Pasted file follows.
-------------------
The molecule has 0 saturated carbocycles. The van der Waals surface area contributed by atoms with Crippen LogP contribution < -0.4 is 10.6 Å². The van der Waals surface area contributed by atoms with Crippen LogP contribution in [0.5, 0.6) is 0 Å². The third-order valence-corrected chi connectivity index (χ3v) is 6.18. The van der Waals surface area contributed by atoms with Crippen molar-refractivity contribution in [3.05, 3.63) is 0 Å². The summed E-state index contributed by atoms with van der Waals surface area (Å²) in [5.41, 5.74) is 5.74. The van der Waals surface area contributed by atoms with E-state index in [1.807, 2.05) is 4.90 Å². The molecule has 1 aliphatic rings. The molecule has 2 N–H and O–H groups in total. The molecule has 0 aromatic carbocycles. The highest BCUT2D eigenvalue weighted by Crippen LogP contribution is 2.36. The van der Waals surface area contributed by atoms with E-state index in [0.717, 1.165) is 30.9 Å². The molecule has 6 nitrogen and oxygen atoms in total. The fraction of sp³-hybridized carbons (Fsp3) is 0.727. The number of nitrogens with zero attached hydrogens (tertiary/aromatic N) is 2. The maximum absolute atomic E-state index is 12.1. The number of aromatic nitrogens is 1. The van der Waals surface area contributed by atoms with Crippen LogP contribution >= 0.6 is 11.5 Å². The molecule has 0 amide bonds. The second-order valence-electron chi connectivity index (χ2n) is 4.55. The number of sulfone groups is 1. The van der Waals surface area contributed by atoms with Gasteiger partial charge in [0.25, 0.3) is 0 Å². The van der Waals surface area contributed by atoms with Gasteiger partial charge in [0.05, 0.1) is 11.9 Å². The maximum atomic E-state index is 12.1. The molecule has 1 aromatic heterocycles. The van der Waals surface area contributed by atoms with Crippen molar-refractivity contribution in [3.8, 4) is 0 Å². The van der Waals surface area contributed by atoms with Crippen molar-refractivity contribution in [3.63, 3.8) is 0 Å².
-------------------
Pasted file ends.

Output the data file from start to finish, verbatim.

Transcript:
The molecule has 0 saturated carbocycles. The van der Waals surface area contributed by atoms with Crippen LogP contribution < -0.4 is 10.6 Å². The van der Waals surface area contributed by atoms with Crippen LogP contribution in [0.5, 0.6) is 0 Å². The third-order valence-corrected chi connectivity index (χ3v) is 6.18. The van der Waals surface area contributed by atoms with Crippen molar-refractivity contribution in [3.05, 3.63) is 0 Å². The summed E-state index contributed by atoms with van der Waals surface area (Å²) in [5.41, 5.74) is 5.74. The van der Waals surface area contributed by atoms with E-state index in [1.807, 2.05) is 4.90 Å². The molecule has 1 aliphatic rings. The molecule has 2 N–H and O–H groups in total. The molecule has 0 aromatic carbocycles. The highest BCUT2D eigenvalue weighted by Crippen LogP contribution is 2.36. The van der Waals surface area contributed by atoms with E-state index in [0.717, 1.165) is 30.9 Å². The molecule has 6 nitrogen and oxygen atoms in total. The fraction of sp³-hybridized carbons (Fsp3) is 0.727. The number of nitrogens with zero attached hydrogens (tertiary/aromatic N) is 2. The maximum absolute atomic E-state index is 12.1. The number of aromatic nitrogens is 1. The van der Waals surface area contributed by atoms with Crippen LogP contribution >= 0.6 is 11.5 Å². The molecule has 0 amide bonds. The second-order valence-electron chi connectivity index (χ2n) is 4.55. The number of sulfone groups is 1. The van der Waals surface area contributed by atoms with Gasteiger partial charge in [0.25, 0.3) is 0 Å². The van der Waals surface area contributed by atoms with Gasteiger partial charge in [0.05, 0.1) is 11.9 Å². The maximum atomic E-state index is 12.1. The molecule has 1 aromatic heterocycles. The van der Waals surface area contributed by atoms with Crippen molar-refractivity contribution in [3.8, 4) is 0 Å². The van der Waals surface area contributed by atoms with Crippen molar-refractivity contribution in [3.63, 3.8) is 0 Å².